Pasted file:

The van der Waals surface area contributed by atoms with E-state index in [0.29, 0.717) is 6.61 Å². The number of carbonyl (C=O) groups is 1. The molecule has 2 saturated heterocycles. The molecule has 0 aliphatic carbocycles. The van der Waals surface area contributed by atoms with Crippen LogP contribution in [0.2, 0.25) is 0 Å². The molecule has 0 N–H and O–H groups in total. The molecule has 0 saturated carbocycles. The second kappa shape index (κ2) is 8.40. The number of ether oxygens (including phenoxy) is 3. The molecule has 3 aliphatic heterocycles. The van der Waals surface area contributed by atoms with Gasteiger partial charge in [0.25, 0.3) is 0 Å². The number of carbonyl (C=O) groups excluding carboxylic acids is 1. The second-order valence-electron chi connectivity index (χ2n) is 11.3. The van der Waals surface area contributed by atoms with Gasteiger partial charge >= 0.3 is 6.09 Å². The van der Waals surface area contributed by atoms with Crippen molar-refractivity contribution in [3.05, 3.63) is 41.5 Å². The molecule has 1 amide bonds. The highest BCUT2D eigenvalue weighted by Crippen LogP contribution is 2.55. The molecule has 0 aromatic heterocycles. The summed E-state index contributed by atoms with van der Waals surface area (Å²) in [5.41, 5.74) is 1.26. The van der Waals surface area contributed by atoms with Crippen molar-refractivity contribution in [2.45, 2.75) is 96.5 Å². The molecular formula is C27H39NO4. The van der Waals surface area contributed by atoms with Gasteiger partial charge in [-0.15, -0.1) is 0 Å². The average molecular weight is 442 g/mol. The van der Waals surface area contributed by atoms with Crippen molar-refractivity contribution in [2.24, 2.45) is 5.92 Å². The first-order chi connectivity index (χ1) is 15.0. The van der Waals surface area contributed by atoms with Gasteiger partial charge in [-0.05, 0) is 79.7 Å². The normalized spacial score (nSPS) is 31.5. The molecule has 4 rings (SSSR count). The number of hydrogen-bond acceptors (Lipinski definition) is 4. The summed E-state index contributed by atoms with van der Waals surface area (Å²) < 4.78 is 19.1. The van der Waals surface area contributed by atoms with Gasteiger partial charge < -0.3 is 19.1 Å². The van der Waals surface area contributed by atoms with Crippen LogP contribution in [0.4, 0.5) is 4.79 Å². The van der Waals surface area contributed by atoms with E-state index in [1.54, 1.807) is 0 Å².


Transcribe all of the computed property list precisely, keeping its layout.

The van der Waals surface area contributed by atoms with E-state index in [0.29, 0.717) is 6.61 Å². The number of carbonyl (C=O) groups is 1. The molecule has 2 saturated heterocycles. The molecule has 0 aliphatic carbocycles. The van der Waals surface area contributed by atoms with Crippen LogP contribution in [0.2, 0.25) is 0 Å². The molecule has 0 N–H and O–H groups in total. The molecule has 0 saturated carbocycles. The second kappa shape index (κ2) is 8.40. The number of ether oxygens (including phenoxy) is 3. The molecule has 3 aliphatic heterocycles. The van der Waals surface area contributed by atoms with Gasteiger partial charge in [0.25, 0.3) is 0 Å². The number of carbonyl (C=O) groups excluding carboxylic acids is 1. The second-order valence-electron chi connectivity index (χ2n) is 11.3. The van der Waals surface area contributed by atoms with Gasteiger partial charge >= 0.3 is 6.09 Å². The van der Waals surface area contributed by atoms with Crippen molar-refractivity contribution in [3.05, 3.63) is 41.5 Å². The molecule has 1 amide bonds. The highest BCUT2D eigenvalue weighted by Crippen LogP contribution is 2.55. The molecule has 0 aromatic heterocycles. The summed E-state index contributed by atoms with van der Waals surface area (Å²) in [5.41, 5.74) is 1.26. The van der Waals surface area contributed by atoms with Crippen molar-refractivity contribution in [2.45, 2.75) is 96.5 Å². The molecular formula is C27H39NO4. The van der Waals surface area contributed by atoms with Gasteiger partial charge in [-0.15, -0.1) is 0 Å². The average molecular weight is 442 g/mol. The van der Waals surface area contributed by atoms with Crippen molar-refractivity contribution in [2.24, 2.45) is 5.92 Å². The first-order chi connectivity index (χ1) is 15.0. The van der Waals surface area contributed by atoms with Gasteiger partial charge in [-0.05, 0) is 79.7 Å². The normalized spacial score (nSPS) is 31.5. The molecule has 4 rings (SSSR count). The number of hydrogen-bond acceptors (Lipinski definition) is 4. The summed E-state index contributed by atoms with van der Waals surface area (Å²) < 4.78 is 19.1. The van der Waals surface area contributed by atoms with Gasteiger partial charge < -0.3 is 19.1 Å². The van der Waals surface area contributed by atoms with Crippen LogP contribution in [0.4, 0.5) is 4.79 Å². The van der Waals surface area contributed by atoms with E-state index in [1.54, 1.807) is 0 Å².